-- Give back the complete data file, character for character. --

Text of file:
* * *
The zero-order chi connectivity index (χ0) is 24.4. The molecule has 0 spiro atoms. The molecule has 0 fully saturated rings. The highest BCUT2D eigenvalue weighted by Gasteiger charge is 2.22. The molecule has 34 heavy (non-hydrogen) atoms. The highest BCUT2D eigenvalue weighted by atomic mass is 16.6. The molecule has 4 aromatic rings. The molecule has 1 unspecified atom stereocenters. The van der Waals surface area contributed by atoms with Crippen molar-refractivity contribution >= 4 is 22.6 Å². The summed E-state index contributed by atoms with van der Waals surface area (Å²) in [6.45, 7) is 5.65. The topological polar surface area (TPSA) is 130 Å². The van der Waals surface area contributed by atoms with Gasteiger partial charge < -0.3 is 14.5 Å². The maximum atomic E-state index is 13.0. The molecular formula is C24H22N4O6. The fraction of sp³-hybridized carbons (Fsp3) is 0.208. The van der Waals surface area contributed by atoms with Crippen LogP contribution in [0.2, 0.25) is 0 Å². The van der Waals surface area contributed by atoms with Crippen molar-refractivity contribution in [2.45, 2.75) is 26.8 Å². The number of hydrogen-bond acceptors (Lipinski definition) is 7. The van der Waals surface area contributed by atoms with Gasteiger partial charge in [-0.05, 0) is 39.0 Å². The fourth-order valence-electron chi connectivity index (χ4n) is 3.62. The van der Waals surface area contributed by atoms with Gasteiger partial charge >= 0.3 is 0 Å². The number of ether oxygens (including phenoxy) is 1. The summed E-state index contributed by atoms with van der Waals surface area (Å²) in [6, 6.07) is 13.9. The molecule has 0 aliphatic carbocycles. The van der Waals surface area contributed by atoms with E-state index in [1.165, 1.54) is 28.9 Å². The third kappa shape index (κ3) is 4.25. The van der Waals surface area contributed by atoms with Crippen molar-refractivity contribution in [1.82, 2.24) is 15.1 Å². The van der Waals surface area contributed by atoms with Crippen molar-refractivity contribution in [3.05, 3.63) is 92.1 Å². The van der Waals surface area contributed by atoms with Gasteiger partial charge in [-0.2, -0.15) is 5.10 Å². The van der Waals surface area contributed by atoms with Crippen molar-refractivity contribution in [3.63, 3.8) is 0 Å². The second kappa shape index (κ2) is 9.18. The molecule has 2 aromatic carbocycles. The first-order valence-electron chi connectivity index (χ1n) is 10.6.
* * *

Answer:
The zero-order chi connectivity index (χ0) is 24.4. The molecule has 0 spiro atoms. The molecule has 0 fully saturated rings. The highest BCUT2D eigenvalue weighted by Gasteiger charge is 2.22. The molecule has 34 heavy (non-hydrogen) atoms. The highest BCUT2D eigenvalue weighted by atomic mass is 16.6. The molecule has 4 aromatic rings. The molecule has 1 unspecified atom stereocenters. The van der Waals surface area contributed by atoms with Crippen molar-refractivity contribution >= 4 is 22.6 Å². The summed E-state index contributed by atoms with van der Waals surface area (Å²) in [6.45, 7) is 5.65. The topological polar surface area (TPSA) is 130 Å². The van der Waals surface area contributed by atoms with Gasteiger partial charge < -0.3 is 14.5 Å². The maximum atomic E-state index is 13.0. The molecular formula is C24H22N4O6. The fraction of sp³-hybridized carbons (Fsp3) is 0.208. The van der Waals surface area contributed by atoms with Crippen LogP contribution in [0.2, 0.25) is 0 Å². The van der Waals surface area contributed by atoms with Crippen molar-refractivity contribution in [2.45, 2.75) is 26.8 Å². The number of hydrogen-bond acceptors (Lipinski definition) is 7. The van der Waals surface area contributed by atoms with Gasteiger partial charge in [-0.05, 0) is 39.0 Å². The fourth-order valence-electron chi connectivity index (χ4n) is 3.62. The van der Waals surface area contributed by atoms with Gasteiger partial charge >= 0.3 is 0 Å². The number of ether oxygens (including phenoxy) is 1. The summed E-state index contributed by atoms with van der Waals surface area (Å²) in [6, 6.07) is 13.9. The molecule has 0 aliphatic carbocycles. The van der Waals surface area contributed by atoms with E-state index in [1.165, 1.54) is 28.9 Å². The third kappa shape index (κ3) is 4.25. The van der Waals surface area contributed by atoms with Crippen molar-refractivity contribution in [1.82, 2.24) is 15.1 Å². The van der Waals surface area contributed by atoms with Crippen molar-refractivity contribution in [3.05, 3.63) is 92.1 Å². The van der Waals surface area contributed by atoms with Gasteiger partial charge in [-0.2, -0.15) is 5.10 Å². The van der Waals surface area contributed by atoms with Crippen molar-refractivity contribution in [3.63, 3.8) is 0 Å². The second kappa shape index (κ2) is 9.18. The molecule has 2 aromatic carbocycles. The first-order valence-electron chi connectivity index (χ1n) is 10.6.